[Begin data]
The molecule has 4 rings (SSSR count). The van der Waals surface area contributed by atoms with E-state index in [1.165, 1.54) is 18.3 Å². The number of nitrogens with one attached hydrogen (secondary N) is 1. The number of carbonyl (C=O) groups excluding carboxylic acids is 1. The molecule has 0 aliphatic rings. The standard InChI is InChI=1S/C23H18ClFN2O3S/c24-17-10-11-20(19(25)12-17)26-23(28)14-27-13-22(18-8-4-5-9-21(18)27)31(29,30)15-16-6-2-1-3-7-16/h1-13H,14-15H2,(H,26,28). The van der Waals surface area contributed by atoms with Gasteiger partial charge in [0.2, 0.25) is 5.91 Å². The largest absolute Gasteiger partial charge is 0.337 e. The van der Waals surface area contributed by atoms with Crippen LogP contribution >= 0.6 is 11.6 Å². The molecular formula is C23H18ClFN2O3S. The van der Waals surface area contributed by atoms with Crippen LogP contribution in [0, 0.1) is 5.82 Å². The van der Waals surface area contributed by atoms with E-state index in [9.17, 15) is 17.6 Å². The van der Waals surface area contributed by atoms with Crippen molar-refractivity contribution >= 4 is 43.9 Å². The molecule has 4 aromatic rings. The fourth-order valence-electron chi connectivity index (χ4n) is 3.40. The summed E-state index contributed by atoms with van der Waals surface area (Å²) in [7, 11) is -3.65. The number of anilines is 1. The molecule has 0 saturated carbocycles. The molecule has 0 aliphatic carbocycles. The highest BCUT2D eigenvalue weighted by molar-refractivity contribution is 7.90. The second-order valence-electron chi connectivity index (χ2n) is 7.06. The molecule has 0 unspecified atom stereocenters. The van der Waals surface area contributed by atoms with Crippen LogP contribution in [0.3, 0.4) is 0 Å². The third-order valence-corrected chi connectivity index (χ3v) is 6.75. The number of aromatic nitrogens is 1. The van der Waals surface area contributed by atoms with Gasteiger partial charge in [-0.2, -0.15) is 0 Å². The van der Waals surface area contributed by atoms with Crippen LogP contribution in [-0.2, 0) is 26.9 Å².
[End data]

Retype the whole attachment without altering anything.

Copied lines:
The molecule has 4 rings (SSSR count). The van der Waals surface area contributed by atoms with E-state index in [1.165, 1.54) is 18.3 Å². The number of nitrogens with one attached hydrogen (secondary N) is 1. The number of carbonyl (C=O) groups excluding carboxylic acids is 1. The molecule has 0 aliphatic rings. The standard InChI is InChI=1S/C23H18ClFN2O3S/c24-17-10-11-20(19(25)12-17)26-23(28)14-27-13-22(18-8-4-5-9-21(18)27)31(29,30)15-16-6-2-1-3-7-16/h1-13H,14-15H2,(H,26,28). The van der Waals surface area contributed by atoms with Gasteiger partial charge in [0.2, 0.25) is 5.91 Å². The largest absolute Gasteiger partial charge is 0.337 e. The van der Waals surface area contributed by atoms with Crippen LogP contribution >= 0.6 is 11.6 Å². The molecular formula is C23H18ClFN2O3S. The van der Waals surface area contributed by atoms with Crippen LogP contribution in [0, 0.1) is 5.82 Å². The van der Waals surface area contributed by atoms with E-state index in [9.17, 15) is 17.6 Å². The van der Waals surface area contributed by atoms with Crippen molar-refractivity contribution >= 4 is 43.9 Å². The molecule has 4 aromatic rings. The fourth-order valence-electron chi connectivity index (χ4n) is 3.40. The summed E-state index contributed by atoms with van der Waals surface area (Å²) in [7, 11) is -3.65. The number of anilines is 1. The molecule has 0 saturated carbocycles. The molecule has 0 aliphatic carbocycles. The highest BCUT2D eigenvalue weighted by molar-refractivity contribution is 7.90. The second-order valence-electron chi connectivity index (χ2n) is 7.06. The molecule has 0 unspecified atom stereocenters. The van der Waals surface area contributed by atoms with Crippen LogP contribution in [0.3, 0.4) is 0 Å². The third-order valence-corrected chi connectivity index (χ3v) is 6.75. The number of aromatic nitrogens is 1. The van der Waals surface area contributed by atoms with Gasteiger partial charge in [-0.2, -0.15) is 0 Å². The van der Waals surface area contributed by atoms with Crippen LogP contribution in [-0.2, 0) is 26.9 Å².